Last week, the Intergovernmental Panel on Climate Change (IPCC), a UN-sponsored body, released their latest climate report.
The nearly 4,000-page document was put together by hundreds of scientists from around the world, analyzing 14,000 studies from the past three years.
It went through a number of reviews before being signed off by 195 countries.
It is a comprehensive report and for the first time scientists and governments from around the world have agreed that it is unequivocal (no doubt) that humans have had an influence or are having an influence on the climate.
There is a lot to unpack in the report but some of the key take-aways include:
The temperature is rising.
The 1.5 degree centigrade maximum increase from pre industrial revolution levels set in the Paris climate agreement will be exceeded during this century.
It will even surpass 2 degrees C unless steps are quickly taken to zero-out emissions.
Extreme weather events will become more regular and more severe.
We will see more severe heat waves and longer and more intense fire seasons, tropical cyclones will get stronger, there will be more flooding events or high snow falls but also more drought conditions.
Sea levels will rise, but by how much will depend on how quickly we cut our emissions.
Even if we cut them right away the levels will still increase by two or three metres, which will lead to once in a century coastal floods happening every year by 2100.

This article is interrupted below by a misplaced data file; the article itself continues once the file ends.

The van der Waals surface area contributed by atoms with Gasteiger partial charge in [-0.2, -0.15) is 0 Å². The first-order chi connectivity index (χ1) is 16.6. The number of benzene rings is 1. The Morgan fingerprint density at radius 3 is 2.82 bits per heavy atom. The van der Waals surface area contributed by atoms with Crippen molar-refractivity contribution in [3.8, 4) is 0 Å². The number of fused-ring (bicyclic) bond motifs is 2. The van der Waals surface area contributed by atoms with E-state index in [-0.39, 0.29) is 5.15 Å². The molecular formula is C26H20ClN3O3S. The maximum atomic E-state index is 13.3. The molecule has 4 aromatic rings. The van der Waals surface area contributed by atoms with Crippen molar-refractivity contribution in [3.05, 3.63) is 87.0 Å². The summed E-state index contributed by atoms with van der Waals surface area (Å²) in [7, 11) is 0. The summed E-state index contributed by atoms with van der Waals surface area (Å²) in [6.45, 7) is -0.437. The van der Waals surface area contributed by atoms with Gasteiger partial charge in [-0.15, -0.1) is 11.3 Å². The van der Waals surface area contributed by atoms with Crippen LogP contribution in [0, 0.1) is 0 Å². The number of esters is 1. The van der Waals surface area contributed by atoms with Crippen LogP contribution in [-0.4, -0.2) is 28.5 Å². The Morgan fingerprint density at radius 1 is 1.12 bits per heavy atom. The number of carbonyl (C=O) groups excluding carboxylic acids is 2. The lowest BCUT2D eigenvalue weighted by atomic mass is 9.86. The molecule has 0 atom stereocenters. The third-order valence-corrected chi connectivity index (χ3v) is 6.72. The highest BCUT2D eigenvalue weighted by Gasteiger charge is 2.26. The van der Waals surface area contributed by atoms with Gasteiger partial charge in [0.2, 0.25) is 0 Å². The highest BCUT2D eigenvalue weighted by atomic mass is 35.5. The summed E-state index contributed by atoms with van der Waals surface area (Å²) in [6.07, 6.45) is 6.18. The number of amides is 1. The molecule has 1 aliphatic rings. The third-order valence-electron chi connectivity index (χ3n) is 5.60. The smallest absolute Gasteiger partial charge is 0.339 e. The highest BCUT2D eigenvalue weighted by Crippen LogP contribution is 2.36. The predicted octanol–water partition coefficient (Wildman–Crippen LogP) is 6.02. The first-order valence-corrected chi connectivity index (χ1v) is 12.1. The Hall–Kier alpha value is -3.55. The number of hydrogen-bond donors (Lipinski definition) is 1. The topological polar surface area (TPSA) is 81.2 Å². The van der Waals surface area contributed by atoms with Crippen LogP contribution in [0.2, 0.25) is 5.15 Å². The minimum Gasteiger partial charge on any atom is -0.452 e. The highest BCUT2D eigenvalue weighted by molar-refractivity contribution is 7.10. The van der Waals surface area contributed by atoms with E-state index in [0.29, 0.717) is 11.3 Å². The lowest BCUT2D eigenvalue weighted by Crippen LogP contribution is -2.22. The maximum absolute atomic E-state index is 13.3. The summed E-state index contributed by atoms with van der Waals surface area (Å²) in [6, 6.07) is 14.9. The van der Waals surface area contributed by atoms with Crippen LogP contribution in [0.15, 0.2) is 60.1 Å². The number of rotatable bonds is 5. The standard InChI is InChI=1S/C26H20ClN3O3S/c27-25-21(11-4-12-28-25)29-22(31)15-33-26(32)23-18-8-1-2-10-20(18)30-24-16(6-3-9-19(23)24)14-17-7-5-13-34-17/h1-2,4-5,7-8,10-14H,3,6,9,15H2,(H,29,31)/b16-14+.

There is some good news from the report though.
With increased data and much better models, scientists can with a good degree of certainty really make far more accurate predictions, and know that net zero carbon emissions will really deliver.
Another good point is the analysis of the role methane, another warming gas like carbon dioxide, plays and how tackling those emissions, from the oil and gas industry, agriculture and rice cultivation, could be a big win in the short-term.
While it will be down to governments and corporations to make the wholesale changes needed to tackle this crisis, we as individuals still have our part to play.
Governments and companies only act when pressure is put on them.
Here’s a few things we can all do to help that along:
Look more closely at the items buy.
How environmentally friendly are they?
Is there an alternative to your favourite brand that is better on the environment?
You don’t have to buy new all the time.
Make use off the social media “marketplaces,” use the thrift shop once in a while, and above all buy as local as you can, as often as you can.
Look at where your savings, investments and pension are going.
It might not sound like much but it can be super effective if money goes to more environmentally friendly companies and away from the high polluters.
Think about donating to organizations that can make real change or fight for the environment.
Avoid flying where ever possible. With the advent of Zoom and virtual markets etc., companies should not have to have their annual “get-togethers” on the other side of the country any longer.
I know those white sandy Mexican beaches are so tempting every year, but try and cut back to once every few years, and try exploring our own great country in-between.
With the report highlighting the importance of methane, now more than ever is a great time to cut back on that red meat.
Last but not least, we are facing a federal election.
Every vote will count and the environmental crisis should be the number one issue. Look closely to see where each party stands on the environment and what our local representatives will bring to the table too.
Vote accordingly. With the release of this climate report, the next annual UN climate change conference coming up later this year will be the most important since the Paris accords were signed in 2015. We need the right people at that table.